“Shall we proceed accordingly?”
“These are your priorities?”
To summarize, you can check for understanding by following these steps:
Paraphrase your patients key points in your own words
Follow it up with a closed-ended confirming question
Paraphrasing is a powerful active listening tool that helps one transition from the diagnostic phase to providing advice. However, it can be applied several times in a conversation whenever one feels the need to ensure they are on the same page.
THE ROAD TO SKILL DEVELOPMENT
Having trained professionals for the past 20 years has provided me with a realistic lens on the process of behavioral change. It is a slow, daily effort. We recommend practicing one skill at a time by consciously incorporating it in daily interactions for a period of 10–15 days. It is also helpful to have coach; a boss or colleague who can observe you with patients and provide feedback on how you applied a skill. Of course, nothing is more powerful than self-evaluation, to understand which communication skills require more practice. Adoption of even one of these skills will help you build better understanding of people, enhancing the human dimension to provide a superior patient experience.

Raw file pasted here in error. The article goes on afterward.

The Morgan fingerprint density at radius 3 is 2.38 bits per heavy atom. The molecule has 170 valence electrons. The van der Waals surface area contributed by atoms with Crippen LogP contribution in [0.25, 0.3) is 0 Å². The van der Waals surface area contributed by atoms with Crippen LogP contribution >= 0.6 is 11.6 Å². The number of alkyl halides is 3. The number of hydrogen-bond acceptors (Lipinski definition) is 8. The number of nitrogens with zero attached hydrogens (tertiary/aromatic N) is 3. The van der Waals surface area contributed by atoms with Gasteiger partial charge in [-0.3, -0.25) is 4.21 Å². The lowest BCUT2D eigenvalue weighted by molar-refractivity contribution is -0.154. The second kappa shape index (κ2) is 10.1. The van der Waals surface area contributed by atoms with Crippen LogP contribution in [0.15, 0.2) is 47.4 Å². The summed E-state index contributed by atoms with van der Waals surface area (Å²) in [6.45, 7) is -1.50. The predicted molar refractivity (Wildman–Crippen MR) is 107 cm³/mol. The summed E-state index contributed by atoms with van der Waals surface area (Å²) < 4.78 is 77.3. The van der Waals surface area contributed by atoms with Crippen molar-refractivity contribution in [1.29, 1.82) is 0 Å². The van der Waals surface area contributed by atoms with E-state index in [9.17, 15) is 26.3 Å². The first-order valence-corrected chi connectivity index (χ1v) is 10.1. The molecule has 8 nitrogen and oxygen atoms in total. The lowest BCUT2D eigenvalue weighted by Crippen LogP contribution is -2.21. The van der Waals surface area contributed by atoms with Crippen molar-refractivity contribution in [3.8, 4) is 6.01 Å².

Declaration of patient consentPatient’s consent not required as there are no patients in this study.
Financial support and sponsorshipNil.
Conflicts of interestThere are no conflicts of interest.
- THE HUMAN DIMENSION
- ESSENTIAL COMMUNICATION SKILLS
- RAPPORT BUILDING
- EFFECTIVE PROBING
- CHECK FOR UNDERSTANDING
- THE ROAD TO SKILL DEVELOPMENT